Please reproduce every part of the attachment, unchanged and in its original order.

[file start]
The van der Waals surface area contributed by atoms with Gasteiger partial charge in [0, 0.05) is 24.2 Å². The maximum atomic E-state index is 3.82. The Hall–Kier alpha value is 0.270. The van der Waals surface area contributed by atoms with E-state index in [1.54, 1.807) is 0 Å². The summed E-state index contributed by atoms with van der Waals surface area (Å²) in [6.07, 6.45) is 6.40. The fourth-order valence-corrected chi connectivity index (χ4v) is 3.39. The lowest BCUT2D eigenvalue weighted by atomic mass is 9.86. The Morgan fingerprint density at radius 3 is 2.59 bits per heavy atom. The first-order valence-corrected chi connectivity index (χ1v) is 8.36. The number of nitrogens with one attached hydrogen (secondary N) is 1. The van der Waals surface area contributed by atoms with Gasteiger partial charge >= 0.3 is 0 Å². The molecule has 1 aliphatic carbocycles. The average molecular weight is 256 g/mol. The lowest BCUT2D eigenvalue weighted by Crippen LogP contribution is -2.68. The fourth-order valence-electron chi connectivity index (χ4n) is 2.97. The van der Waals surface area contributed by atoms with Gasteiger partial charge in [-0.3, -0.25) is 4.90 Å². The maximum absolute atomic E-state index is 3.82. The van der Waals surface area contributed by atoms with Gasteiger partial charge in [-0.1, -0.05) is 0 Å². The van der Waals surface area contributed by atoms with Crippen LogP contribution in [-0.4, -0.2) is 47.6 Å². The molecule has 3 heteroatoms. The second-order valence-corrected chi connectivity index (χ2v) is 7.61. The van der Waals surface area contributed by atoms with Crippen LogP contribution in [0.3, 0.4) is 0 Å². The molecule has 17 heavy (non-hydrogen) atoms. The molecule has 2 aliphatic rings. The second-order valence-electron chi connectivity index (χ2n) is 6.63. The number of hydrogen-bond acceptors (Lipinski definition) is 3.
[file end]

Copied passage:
The van der Waals surface area contributed by atoms with Gasteiger partial charge in [0, 0.05) is 24.2 Å². The maximum atomic E-state index is 3.82. The Hall–Kier alpha value is 0.270. The van der Waals surface area contributed by atoms with E-state index in [1.54, 1.807) is 0 Å². The summed E-state index contributed by atoms with van der Waals surface area (Å²) in [6.07, 6.45) is 6.40. The fourth-order valence-corrected chi connectivity index (χ4v) is 3.39. The lowest BCUT2D eigenvalue weighted by atomic mass is 9.86. The Morgan fingerprint density at radius 3 is 2.59 bits per heavy atom. The first-order valence-corrected chi connectivity index (χ1v) is 8.36. The number of nitrogens with one attached hydrogen (secondary N) is 1. The van der Waals surface area contributed by atoms with Gasteiger partial charge >= 0.3 is 0 Å². The molecule has 1 aliphatic carbocycles. The average molecular weight is 256 g/mol. The lowest BCUT2D eigenvalue weighted by Crippen LogP contribution is -2.68. The fourth-order valence-electron chi connectivity index (χ4n) is 2.97. The van der Waals surface area contributed by atoms with Gasteiger partial charge in [-0.3, -0.25) is 4.90 Å². The maximum absolute atomic E-state index is 3.82. The van der Waals surface area contributed by atoms with Gasteiger partial charge in [-0.1, -0.05) is 0 Å². The van der Waals surface area contributed by atoms with Crippen LogP contribution in [-0.4, -0.2) is 47.6 Å². The molecule has 3 heteroatoms. The second-order valence-corrected chi connectivity index (χ2v) is 7.61. The van der Waals surface area contributed by atoms with Crippen LogP contribution in [0.3, 0.4) is 0 Å². The molecule has 17 heavy (non-hydrogen) atoms. The molecule has 2 aliphatic rings. The second-order valence-electron chi connectivity index (χ2n) is 6.63. The number of hydrogen-bond acceptors (Lipinski definition) is 3.